CARIBOU, Maine — In the fall of 2003, Bessie Gray Memorial United Methodist Church member Diane Fitzpatrick happened across an article in the Bangor Daily News about a book titled “Knitting Into the Mystery, A Guide to the Shawl-Knitting Ministry” in the fall of 2003.
Written by Susan S. Jorgenson and Susan S. Izard, the book tells the history of prayer shawl ministries and explains the meaning of the intricate work that goes into creating each shawl.
The first known prayer shawl ministry was a result of a cooperative project by two women in Connecticut, Janet Bistrow and Vicky Galo, when they knitted a shawl for a friend who was going through a painful divorce in 1998. Bistrow and Galo shared their creation with a group of women who were attending a seminar. The women said a prayer of blessing over the shawl before it was presented to the recipient. Word spread, and soon, churches all over the country followed suit in beginning their own prayer shawl groups.
Shortly after reading the article about “Knitting Into the Mystery,” Fitzpatrick discovered another about a prayer shawl ministry at Grant Memorial Methodist Church in Presque Isle. Inspired, Fitzpatrick contacted a member of the Presque Isle group for some advice on how to begin a ministry at her Caribou church.
Fitzpatrick then had lunch with fellow Gray Memorial members Mary Lou Brown and Gail Hagelstein, both of whom shared in Fitzpatrick’s excitement over beginning a ministry in their church. On May 16, 2004, the group held their first meeting with about six members.
Ten years later, the ministry is going strong. Membership has doubled in size, and more than 1,000 shawls knitted or crocheted by Gray Memorial members have been distributed worldwide to those facing illnesses or difficulties in their lives. Members of the church also receive a shawl when baptized.
Fitzpatrick’s mother had taught her to knit as a child, but not all members of the ministry have entered the group with full-blown knitting skills. Member Brenda Curtis had very little experience with yarn and needles when she joined in 2004.
“I had knit one brown scarf when I was 12,” Curtis recalled. After having been diagnosed with breast cancer and receiving a shawl from the Gray Memorial ladies, Curtis joined the group despite her inexperience.
“My stitches were pitiful,” explained Curtis, who was undergoing chemotherapy treatments at the time she joined. “Just pitiful. Finally, someone took pity on me and, with patience, helped me get them right.”
Curtis refers to herself as a “knitting machine.”
“I watch TV and knit and knit. I have no idea how many shawls I have knit,” Curtis said.
Ministry member Jolene Reitmeyer joined the group as a way to pay back the kindness shown to her when her husband was extremely ill.
“I’ve always been one to pay it forward,” Reitmeyer said. “I was looking for a way to recognize the many people who were so kind to me. The prayer shawl ministry became the missing piece.”
Reitmeyer has knit numerous shawls as a member of the ministry and remembered one particular shawl she had given to a co-worker who was facing a similar battle to hers in that the co-worker’s husband was dying. Reitmeyer laid the shawl over the gentleman’s legs during her visit in the hospital. Later, when the wife was ready to go home for the evening, she attempted to take the shawl home with her. The husband requested that she leave it, and he kept the shawl with him throughout the remainder of his life.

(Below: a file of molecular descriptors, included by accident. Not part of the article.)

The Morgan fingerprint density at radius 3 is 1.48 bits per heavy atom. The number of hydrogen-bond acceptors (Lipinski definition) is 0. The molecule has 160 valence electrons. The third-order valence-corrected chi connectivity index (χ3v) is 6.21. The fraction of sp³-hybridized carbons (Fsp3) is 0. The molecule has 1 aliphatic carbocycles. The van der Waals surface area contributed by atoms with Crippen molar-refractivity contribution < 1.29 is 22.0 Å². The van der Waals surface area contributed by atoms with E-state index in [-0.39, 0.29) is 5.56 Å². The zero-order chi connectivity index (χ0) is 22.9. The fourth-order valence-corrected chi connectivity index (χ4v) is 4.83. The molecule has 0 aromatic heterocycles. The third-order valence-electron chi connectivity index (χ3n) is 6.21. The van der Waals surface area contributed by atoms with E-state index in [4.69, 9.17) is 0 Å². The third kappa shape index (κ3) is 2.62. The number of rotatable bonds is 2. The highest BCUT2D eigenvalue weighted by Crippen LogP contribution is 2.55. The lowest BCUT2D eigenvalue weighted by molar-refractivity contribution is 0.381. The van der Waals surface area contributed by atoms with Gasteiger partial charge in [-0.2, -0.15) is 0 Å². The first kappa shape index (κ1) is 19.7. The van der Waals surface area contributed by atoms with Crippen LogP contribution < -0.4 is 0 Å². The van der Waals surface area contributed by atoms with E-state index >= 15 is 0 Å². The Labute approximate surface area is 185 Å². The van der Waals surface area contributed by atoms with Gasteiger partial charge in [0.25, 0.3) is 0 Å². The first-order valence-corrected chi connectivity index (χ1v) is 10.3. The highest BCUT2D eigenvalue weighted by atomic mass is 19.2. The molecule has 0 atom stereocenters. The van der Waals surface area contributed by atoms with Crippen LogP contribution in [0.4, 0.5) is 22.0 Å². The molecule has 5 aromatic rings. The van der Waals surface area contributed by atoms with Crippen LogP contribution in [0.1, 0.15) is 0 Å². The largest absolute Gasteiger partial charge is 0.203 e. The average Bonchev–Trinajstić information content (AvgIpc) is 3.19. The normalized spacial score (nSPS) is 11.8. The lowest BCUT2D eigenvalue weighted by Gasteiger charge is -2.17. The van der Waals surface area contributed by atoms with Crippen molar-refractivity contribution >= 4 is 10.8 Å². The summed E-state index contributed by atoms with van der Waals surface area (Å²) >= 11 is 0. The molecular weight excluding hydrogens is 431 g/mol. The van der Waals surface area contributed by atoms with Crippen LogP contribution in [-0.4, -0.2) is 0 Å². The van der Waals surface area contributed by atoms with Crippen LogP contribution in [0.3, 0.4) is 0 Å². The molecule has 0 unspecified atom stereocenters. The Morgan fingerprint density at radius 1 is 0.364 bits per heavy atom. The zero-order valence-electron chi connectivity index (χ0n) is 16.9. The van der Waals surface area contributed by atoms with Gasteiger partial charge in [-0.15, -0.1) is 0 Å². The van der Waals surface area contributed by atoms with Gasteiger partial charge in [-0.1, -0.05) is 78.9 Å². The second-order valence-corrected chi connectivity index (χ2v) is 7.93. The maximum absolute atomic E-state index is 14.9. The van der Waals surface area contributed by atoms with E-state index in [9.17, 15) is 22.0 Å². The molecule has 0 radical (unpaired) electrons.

“And she still has the shawl,” Reitmeyer confirmed, adding that they also know of people who have had their shawls buried with them.
Each meeting of the prayer shawl ministry is opened and closed with a prayer, and every completed shawl is blessed by the pastor of the church during dedication ceremonies held throughout the year. The spirituality is accompanied by the knitter’s heartfelt compassion and love woven into each stitch and purl that makes up the shawl.
“Our hope is that people can feel the love. The shawl was given to them because somebody cared,” Fitzpatrick said. “Often when you are giving someone a shawl, you’re not sure what to say. But usually you don’t have to say anything.”
Fitzpatrick continued, quoting shawl recipient Mary Theriault’s testimony during the ministry’s recent 10th anniversary service held at the church: “The shawl says it all.”
For those familiar with the craft of knitting, the members of the ministry assure that the shawls are quite easy to assemble. “Knit three, purl three” is their mantra, symbolizing the significance of the number three in Christianity (such as the Holy Trinity). A particular brand of yarn is used consistently with color schemes that have specific meaning such as blues representing healing and reds signifying love and passion.
The ministry is funded by donations from members of the church. Over the years, the knitting has grown from not only creating shawls but also prayer pocket squares, blankets for babies born at Cary Medical Center and scarves given out each year to the church’s high school seniors.
While men have been grateful recipients of the shawls over the years, the ministry has yet to have a male member.
“We’d welcome any man to join our group,” Fitzpatrick declared. “We know there are lots of men who knit. It’s such a soothing, comforting pastime.”
And the shawls are not only meant for those who are ill. Anyone facing a difficult situation or simply seeking comfort is welcome to a shawl.
“They don’t cost anything,” Fitzpatrick said. “There is a quietness and warmth in each shawl. They can be used just for prayer or meditation.”
Anyone interested in obtaining a prayer shawl from Gray Memorial is encouraged to contact the church.
For more information about beginning a ministry, visit shawlministry.com.